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Lorefnon

Utilities for efficient filesystem navigation in emacs

Abstract

While Emacs is a fairly productive editor on its own, for navigating through the files in a large project a few community contributed extensions can make things a lot easier


While most of time spent working on a project goes into coding, finding the right files or understanding the directory structure is fairly time consuming as well. This is especially true when we are exploring unknown projects - in particular, projects with custom directory structures as opposed to CoC frameworks. This post outlines a few tools which aid in project exploration and navigation across files which I have found to be useful in practice

Dired

While built into emacs, Dired is indespensable. I sincerely regret not spending the time required to develop familiarity with Dired when I was initially learning basics of Emacs. While the facilities provided by Dired are powerful enough to replace the full fledged file manager of your operating system, the real power comes from native integration with the rest of emacs.

For instance, a Dired is buffer is just like a normal buffer, and all the dired buffers will be directly available from list-buffers - and from any alternative approaches to list buffers (eg. helm-buffers-list which we discuss shortly).

I have found emacs bookmarks functionality to be particularly useful with Dired. Dired buffers can be bookmarked just like ordinary buffers and we can use bookmark-jump to quickly jump to important Dired buffers opened before.

Neotree

Neotree is a more conventional file manager - similar to what we find in IDEs. It is useful as an easily accessible persistent sidebar that provides the complete outline of the project. It is useful as a mini file manager though not as powerful as dired. The great part is that it is entirely usable through keyboard.

Helm

Helm has been described as a package in a league of its own. Rather than being an isolated productivity tool, it improves our entire emacs experience through a powerful completion engine which may be different from the tab based completion pervasive in other editors/IDEs or Shell but once the habit sets in, it is difficult to go back.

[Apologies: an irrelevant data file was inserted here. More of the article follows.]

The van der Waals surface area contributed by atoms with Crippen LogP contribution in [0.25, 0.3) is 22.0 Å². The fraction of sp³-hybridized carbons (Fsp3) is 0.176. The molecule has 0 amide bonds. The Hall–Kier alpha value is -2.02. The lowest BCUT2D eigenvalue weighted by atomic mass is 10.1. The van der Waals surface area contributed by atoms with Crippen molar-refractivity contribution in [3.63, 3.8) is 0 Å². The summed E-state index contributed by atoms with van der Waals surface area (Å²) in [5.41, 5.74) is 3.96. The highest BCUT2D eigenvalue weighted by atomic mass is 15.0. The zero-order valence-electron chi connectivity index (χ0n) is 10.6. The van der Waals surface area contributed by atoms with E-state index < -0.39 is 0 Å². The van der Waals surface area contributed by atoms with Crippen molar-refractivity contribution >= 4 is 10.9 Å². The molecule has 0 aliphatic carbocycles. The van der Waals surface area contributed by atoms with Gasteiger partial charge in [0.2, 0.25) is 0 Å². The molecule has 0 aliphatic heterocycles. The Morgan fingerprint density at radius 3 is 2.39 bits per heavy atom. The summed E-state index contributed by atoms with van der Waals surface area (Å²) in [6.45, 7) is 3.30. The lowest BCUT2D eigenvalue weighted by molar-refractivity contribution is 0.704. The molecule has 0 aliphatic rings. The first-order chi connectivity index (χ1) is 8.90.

We will not go into much depth into Helm, but the package is well documented and for getting started here is an excellent introductory article.

Ag and Helm-Ag

While grep is arguably the most popular tool for finding files containing specific content, tools like the Silver Searcher improve upon grep by providing specialized tools for searching codebases. There is an ag-mode that integrates Ag with emacs and if you do use helm, there is a helm integration plugin as well.

Projectile and Helm-Projectile

Projectile is an amazing project management solution for solution.

Projectile is a project interaction library for Emacs. Its goal is to provide a nice set of features operating on a project level without introducing external dependencies(when feasible). For instance - finding project files has a portable implementation written in pure Emacs Lisp without the use of GNU find (but for performance sake an indexing mechanism backed by external commands exists as well).

Helm-projectile facilitates integration of projectile and helm, here is a great introductory article on getting started with this combo.

Ranger

While Helm and Ag is useful for rapidly finding files when we know what we are looking for - however for exploring an unknown project and performing code review for changes across files, it is not the ideal solution. For this use case I have found a unix utility called Ranger very useful. Fortunately there also exists a Ranger mode for emacs which emulates similar feature within emacs. I have found its preview feature particularly complementary to the hierarchical tree based solutions.

This completes our detour into utilities make it easy to traverse projects in emacs. If there are other tools that this article could benefit from, please mention them in the comments below.

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Lorefnon

Full stack web developer and polyglot programmer with strong interest in dynamic languages, web application development and user experience design.


Strong believer in agile methodologies, behaviour driven development and efficacy of open source technologies.


© 2013 - 2015 Gaurab Paul


Code licensed under the The MIT License. Content and Artwork licensed under CC BY-NC-SA.


The opinions expressed herein are my personal viewpoints and may not be taken as professional recommendations from any of my previous or current employers.


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